Ten months ago, it was urgent. I had to make a choice between going on several types of medication to lower my crazy-high blood pressure, and high blood sugars, triglyceride and LDL cholesterol or to immediately change my lifestyle. I chose to change my lifestyle. This is a progress report, going into the final two months of my first year at this.
As with other changes we undertake, there are two ways to look at things; how far we’ve come or how far we have to go. I choose to look at my progress as both. I am certainly not “there” yet, but I am nowhere near where I was!
Back in early March of this year, when I faced my own personal health crisis, it had been two years since I had any lab work done and ages since I was monitoring my blood sugar myself, even though I was Diabetic for the previous 10 years. It really was a case of classic denial. I didn’t want to know how bad it was. That day because I didn’t feel well, I faced the truth. I took my blood pressure (multiple times, because I couldn’t believe the readings!!) and I took my blood sugar. My blood pressure was so high, for certain had I gone to see my doctor at that point, he would have prescribed at least one type of medication, maybe two. Suffice to say it was dangerously high.
My blood sugar back in March of this year was high, but what else could it be eating a carb-based diet. I had started eating low carb two years earlier, but life circumstances got in the way for a time and I failed to go back and pick up where I left off. As I could have predicted they would, things only got worse. My fasting blood sugar was between 13.0 mmol/L (234 mg/dl) and 9.0 mmol/L (162 mg/dl). That’s nuts!
I was obese (BMI > 30). I’d joke about being the “fat Dietitian” but it wasn’t funny. For the previous two years, I was teaching others to eat low carb high healthy fat in order to lower their weight and reduce their insulin resistance, but I was in classic denial when it came to myself. Yes, I knew I was fat, but I was in denial as to just how much risk I was at for a heart attack or stroke.
My LDL was high and even though my high HDL acted as a protective factor, in the context of me being Diabetic, obese and having very high blood pressure, the only place it was going to go was higher – unless I changed my lifestyle permanently. That day I did. For me, there really can’t be any turning back as it really is a matter of life and death. I am no longer in denial.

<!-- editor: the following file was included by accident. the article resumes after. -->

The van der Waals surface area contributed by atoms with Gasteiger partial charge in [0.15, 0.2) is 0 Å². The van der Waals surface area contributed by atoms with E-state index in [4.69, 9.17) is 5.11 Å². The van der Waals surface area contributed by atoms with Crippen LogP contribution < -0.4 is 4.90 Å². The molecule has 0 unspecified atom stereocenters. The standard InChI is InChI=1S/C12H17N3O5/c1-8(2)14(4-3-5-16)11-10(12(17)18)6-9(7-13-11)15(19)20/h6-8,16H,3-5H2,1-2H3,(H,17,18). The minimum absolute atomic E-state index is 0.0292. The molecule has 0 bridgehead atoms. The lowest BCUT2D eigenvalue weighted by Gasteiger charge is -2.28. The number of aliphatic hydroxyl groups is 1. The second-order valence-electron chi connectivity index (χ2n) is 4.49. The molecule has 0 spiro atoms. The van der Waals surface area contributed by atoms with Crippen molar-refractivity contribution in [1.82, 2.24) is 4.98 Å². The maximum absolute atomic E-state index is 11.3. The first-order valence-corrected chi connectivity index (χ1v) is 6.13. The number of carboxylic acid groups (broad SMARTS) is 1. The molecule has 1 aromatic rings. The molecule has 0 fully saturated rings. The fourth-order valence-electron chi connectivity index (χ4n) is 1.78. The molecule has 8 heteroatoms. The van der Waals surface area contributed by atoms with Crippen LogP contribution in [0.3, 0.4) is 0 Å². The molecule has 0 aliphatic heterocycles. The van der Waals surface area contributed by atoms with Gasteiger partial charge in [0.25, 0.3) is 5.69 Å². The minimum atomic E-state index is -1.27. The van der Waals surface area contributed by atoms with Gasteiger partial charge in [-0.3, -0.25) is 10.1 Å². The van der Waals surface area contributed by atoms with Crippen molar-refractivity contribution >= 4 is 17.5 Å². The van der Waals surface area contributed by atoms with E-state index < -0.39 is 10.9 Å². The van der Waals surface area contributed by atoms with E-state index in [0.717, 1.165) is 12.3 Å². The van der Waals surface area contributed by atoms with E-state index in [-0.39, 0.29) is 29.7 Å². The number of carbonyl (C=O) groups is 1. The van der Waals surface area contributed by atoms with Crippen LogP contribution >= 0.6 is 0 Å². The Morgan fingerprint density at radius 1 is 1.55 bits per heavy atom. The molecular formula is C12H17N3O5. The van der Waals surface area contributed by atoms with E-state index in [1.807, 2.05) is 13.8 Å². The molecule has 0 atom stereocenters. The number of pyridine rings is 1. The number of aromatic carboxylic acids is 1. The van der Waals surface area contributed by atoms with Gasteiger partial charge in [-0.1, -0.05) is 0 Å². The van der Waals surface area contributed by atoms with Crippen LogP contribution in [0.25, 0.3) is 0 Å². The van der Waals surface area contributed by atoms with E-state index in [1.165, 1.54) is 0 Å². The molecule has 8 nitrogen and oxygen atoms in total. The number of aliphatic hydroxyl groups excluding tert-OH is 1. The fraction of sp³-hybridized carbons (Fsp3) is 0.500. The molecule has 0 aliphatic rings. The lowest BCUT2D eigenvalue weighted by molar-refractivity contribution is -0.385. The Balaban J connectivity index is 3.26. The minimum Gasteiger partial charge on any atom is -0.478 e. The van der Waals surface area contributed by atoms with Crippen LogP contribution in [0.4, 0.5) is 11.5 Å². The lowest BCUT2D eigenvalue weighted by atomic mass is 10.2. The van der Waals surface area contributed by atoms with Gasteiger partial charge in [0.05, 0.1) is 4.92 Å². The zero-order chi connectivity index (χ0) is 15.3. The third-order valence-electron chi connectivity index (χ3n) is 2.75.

So how am I doing?
The weight has been coming off, slowly but surely. I haven’t made any major progress in the last month, but then again I didn’t gain anything of significance over the holidays. That’s a good thing. Okay, it’s a very good thing. Looking at it with the ‘glass’ being half empty I am still only 1/2 way to where I need to be to have my waist circumference 1/2 my height. Looking at it with the ‘glass’ being half-full, I’ve lost 30 pounds. I feel better about how I look than I have in many years, and I am only half way there. I am celebrating my progress, but not letting it be enough because health-wise, it isn’t. To truly reduce my risk of heart attack and stroke, I need to lose another 30 pounds, or whatever weight will actually put my waist circumference at half my height.
I’ve loss 6 inches off my waist. That’s 1/2 a foot! Crazy, eh? I only have another 4 inches to lose off my waist for me be in the low-risk category and I am guessing that will correlate to another 30 pounds of weight loss. Maybe it will be less, maybe more, but my weight loss goal is whatever it takes for my waist to be half my height. The scale won’t determine my goal, the tape measure will.
My blood pressure has been ranging from between just below the normal range to pre-hypertension for months, but to protect my kidneys I am continuing to take a “baby dose” of Ramipril® (2.5 mg per day) that I asked the doctor to put me on until my blood pressure is consistently below normal and the meds need to be reduced or discontinued. The dose I’m on is the smallest it comes in and my doctor has switched me to tablets, which can be split if my blood pressure is consistently on the low side.
As covered in an earlier update, my triglycerides and cholesterol are now in the ideal range simply from the dietary changes I have made.